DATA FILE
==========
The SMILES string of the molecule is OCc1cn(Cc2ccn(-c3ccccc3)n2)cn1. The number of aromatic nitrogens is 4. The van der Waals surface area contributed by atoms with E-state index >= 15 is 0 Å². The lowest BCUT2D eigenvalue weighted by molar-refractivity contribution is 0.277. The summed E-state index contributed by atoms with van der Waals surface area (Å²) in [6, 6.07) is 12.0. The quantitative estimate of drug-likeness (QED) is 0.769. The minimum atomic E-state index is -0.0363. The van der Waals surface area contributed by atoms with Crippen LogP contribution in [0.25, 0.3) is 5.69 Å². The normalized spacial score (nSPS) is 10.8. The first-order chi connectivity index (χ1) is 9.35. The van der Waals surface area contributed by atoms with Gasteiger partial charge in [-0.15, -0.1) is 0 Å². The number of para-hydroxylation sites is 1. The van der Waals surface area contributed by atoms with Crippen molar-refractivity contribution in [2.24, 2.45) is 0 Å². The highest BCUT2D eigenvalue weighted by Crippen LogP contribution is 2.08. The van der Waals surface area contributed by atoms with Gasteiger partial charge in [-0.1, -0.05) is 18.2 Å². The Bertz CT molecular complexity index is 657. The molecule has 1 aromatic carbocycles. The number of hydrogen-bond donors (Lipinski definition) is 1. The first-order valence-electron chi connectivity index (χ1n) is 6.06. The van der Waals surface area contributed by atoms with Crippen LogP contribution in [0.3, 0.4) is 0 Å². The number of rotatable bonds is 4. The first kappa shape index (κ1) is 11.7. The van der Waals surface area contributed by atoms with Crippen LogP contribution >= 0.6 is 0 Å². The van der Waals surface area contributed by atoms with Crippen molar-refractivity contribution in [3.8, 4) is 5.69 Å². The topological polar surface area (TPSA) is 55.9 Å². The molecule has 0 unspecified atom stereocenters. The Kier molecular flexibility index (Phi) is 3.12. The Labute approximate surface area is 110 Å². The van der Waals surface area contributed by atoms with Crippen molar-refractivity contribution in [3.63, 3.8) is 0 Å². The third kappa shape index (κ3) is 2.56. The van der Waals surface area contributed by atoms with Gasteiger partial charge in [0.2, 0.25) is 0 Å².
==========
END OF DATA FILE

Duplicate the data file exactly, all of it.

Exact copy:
The SMILES string of the molecule is OCc1cn(Cc2ccn(-c3ccccc3)n2)cn1. The number of aromatic nitrogens is 4. The van der Waals surface area contributed by atoms with E-state index >= 15 is 0 Å². The lowest BCUT2D eigenvalue weighted by molar-refractivity contribution is 0.277. The summed E-state index contributed by atoms with van der Waals surface area (Å²) in [6, 6.07) is 12.0. The quantitative estimate of drug-likeness (QED) is 0.769. The minimum atomic E-state index is -0.0363. The van der Waals surface area contributed by atoms with Crippen LogP contribution in [0.25, 0.3) is 5.69 Å². The normalized spacial score (nSPS) is 10.8. The first-order chi connectivity index (χ1) is 9.35. The van der Waals surface area contributed by atoms with Gasteiger partial charge in [-0.15, -0.1) is 0 Å². The number of para-hydroxylation sites is 1. The van der Waals surface area contributed by atoms with Crippen molar-refractivity contribution in [2.24, 2.45) is 0 Å². The highest BCUT2D eigenvalue weighted by Crippen LogP contribution is 2.08. The van der Waals surface area contributed by atoms with Gasteiger partial charge in [-0.1, -0.05) is 18.2 Å². The Bertz CT molecular complexity index is 657. The molecule has 1 aromatic carbocycles. The number of hydrogen-bond donors (Lipinski definition) is 1. The first-order valence-electron chi connectivity index (χ1n) is 6.06. The van der Waals surface area contributed by atoms with Crippen LogP contribution in [0.3, 0.4) is 0 Å². The number of rotatable bonds is 4. The first kappa shape index (κ1) is 11.7. The van der Waals surface area contributed by atoms with Crippen LogP contribution >= 0.6 is 0 Å². The van der Waals surface area contributed by atoms with Crippen molar-refractivity contribution in [3.8, 4) is 5.69 Å². The topological polar surface area (TPSA) is 55.9 Å². The molecule has 0 unspecified atom stereocenters. The Kier molecular flexibility index (Phi) is 3.12. The Labute approximate surface area is 110 Å². The van der Waals surface area contributed by atoms with Crippen molar-refractivity contribution in [3.63, 3.8) is 0 Å². The third kappa shape index (κ3) is 2.56. The van der Waals surface area contributed by atoms with Gasteiger partial charge in [0.2, 0.25) is 0 Å².